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    Re: Advice For My First Prime Lens

    Hi Malcolm,

    Just be aware that there's "no such thing as a free lunch" -- once you shart shooting at apertures wider than about F2.8 your depth of field can become VERY shallow (often just a few millimeters) - to the point where you'll usually have one eye in focus and the other out of focus. I'd suggest that you'd normally get a far better result using an aperture at least in the F4 region, and increasing the ISO on your camera.

    Happy to post some demos of what F1.2 is like in terms of DoF if you like.

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    Goldcoastgolfer's Avatar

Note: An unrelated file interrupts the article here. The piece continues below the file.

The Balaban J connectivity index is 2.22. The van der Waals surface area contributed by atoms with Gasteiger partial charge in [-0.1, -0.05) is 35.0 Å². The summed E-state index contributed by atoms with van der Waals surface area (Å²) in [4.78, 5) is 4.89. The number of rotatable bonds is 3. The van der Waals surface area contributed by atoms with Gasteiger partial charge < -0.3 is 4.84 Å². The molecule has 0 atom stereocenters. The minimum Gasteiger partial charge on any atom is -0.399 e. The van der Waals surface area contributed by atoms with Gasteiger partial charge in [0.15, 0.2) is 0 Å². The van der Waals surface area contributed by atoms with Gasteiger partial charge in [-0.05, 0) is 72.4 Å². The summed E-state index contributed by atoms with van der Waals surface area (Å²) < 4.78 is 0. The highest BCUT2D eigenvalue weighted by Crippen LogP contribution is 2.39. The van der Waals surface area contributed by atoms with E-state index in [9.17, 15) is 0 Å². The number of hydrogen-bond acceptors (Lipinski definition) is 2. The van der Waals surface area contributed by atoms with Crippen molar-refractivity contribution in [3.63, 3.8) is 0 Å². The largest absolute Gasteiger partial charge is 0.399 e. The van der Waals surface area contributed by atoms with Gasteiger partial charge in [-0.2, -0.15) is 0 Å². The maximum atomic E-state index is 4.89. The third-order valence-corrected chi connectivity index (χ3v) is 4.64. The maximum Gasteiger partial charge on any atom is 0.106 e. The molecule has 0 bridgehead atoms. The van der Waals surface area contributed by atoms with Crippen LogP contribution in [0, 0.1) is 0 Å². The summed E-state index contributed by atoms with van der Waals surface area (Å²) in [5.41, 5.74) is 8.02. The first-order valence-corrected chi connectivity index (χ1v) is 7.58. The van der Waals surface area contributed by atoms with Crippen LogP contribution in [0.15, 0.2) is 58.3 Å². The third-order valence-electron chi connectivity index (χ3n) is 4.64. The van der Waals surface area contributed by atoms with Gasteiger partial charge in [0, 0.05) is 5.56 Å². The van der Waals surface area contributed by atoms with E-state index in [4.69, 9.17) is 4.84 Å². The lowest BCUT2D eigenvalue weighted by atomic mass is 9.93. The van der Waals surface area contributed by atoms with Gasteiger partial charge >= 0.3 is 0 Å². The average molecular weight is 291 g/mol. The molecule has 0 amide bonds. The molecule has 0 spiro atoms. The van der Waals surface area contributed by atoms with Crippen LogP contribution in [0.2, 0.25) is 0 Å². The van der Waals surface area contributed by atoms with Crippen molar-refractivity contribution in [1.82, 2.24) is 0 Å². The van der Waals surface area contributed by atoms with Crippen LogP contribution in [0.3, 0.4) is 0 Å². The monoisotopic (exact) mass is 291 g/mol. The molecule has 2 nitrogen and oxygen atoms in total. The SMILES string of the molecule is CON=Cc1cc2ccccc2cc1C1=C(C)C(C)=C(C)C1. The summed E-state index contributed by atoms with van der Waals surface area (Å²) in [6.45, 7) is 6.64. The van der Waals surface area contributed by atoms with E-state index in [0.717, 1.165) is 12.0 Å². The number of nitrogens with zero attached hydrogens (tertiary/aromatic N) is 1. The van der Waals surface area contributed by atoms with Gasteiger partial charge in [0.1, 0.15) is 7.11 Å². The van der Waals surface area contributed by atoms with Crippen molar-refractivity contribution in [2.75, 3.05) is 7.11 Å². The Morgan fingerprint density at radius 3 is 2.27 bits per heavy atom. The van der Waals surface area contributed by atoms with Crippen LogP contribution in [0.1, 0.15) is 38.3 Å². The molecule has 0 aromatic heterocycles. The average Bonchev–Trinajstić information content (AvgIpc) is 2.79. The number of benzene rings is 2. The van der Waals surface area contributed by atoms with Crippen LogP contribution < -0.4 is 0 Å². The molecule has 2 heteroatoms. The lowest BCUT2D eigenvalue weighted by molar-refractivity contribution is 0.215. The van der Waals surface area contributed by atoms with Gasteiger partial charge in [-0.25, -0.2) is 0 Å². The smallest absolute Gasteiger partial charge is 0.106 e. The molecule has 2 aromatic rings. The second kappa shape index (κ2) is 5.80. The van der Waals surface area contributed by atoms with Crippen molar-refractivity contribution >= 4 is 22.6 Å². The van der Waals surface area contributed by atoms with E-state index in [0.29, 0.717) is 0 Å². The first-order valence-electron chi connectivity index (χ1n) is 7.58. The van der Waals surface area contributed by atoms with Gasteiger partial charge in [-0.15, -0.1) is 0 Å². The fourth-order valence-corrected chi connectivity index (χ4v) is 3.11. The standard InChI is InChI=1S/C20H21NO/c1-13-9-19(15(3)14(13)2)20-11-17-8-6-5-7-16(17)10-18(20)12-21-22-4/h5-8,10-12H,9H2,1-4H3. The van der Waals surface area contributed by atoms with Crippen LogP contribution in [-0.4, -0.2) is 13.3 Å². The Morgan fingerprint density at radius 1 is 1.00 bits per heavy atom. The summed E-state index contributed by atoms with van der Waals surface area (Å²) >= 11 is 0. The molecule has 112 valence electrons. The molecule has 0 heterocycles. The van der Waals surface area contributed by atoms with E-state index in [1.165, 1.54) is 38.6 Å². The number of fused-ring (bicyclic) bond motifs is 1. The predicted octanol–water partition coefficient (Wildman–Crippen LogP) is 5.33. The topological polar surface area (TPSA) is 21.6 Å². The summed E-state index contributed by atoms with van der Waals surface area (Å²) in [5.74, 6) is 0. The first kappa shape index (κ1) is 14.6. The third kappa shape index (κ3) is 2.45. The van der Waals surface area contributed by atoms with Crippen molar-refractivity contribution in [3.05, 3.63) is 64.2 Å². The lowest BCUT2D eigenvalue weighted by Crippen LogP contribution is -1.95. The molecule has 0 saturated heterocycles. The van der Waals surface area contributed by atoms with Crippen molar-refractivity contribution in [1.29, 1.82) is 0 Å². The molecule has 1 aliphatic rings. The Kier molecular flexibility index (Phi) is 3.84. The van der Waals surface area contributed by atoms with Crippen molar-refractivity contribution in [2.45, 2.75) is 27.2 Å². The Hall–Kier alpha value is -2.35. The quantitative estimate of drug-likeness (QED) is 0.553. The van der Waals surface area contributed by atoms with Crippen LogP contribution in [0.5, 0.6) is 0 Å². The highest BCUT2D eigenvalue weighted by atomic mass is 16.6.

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    Re: Advice For My First Prime Lens

    Quote Originally Posted by Colin Southern View Post
    Hi Malcolm,

    Just be aware that there's "no such thing as a free lunch" -- once you shart shooting at apertures wider than about F2.8 your depth of field can become VERY shallow (often just a few millimeters) - to the point where you'll usually have one eye in focus and the other out of focus. I'd suggest that you'd normally get a far better result using an aperture at least in the F4 region, and increasing the ISO on your camera.

    Happy to post some demos of what F1.2 is like in terms of DoF if you like.
    Thanks Colin - that helps a lot actually. My current weapon of choice is a Sigma 17-70mm 2.8 - 4 lens. I've been reading though that most lenses are a bit sharper stopped down a little which is why i was interested in the prime lens for portraits. Sounds like a 1.8 will do the job - just need to make a decision on the 50mm or the 85mm. At this stage I'm leaning towards the 1.8G I think.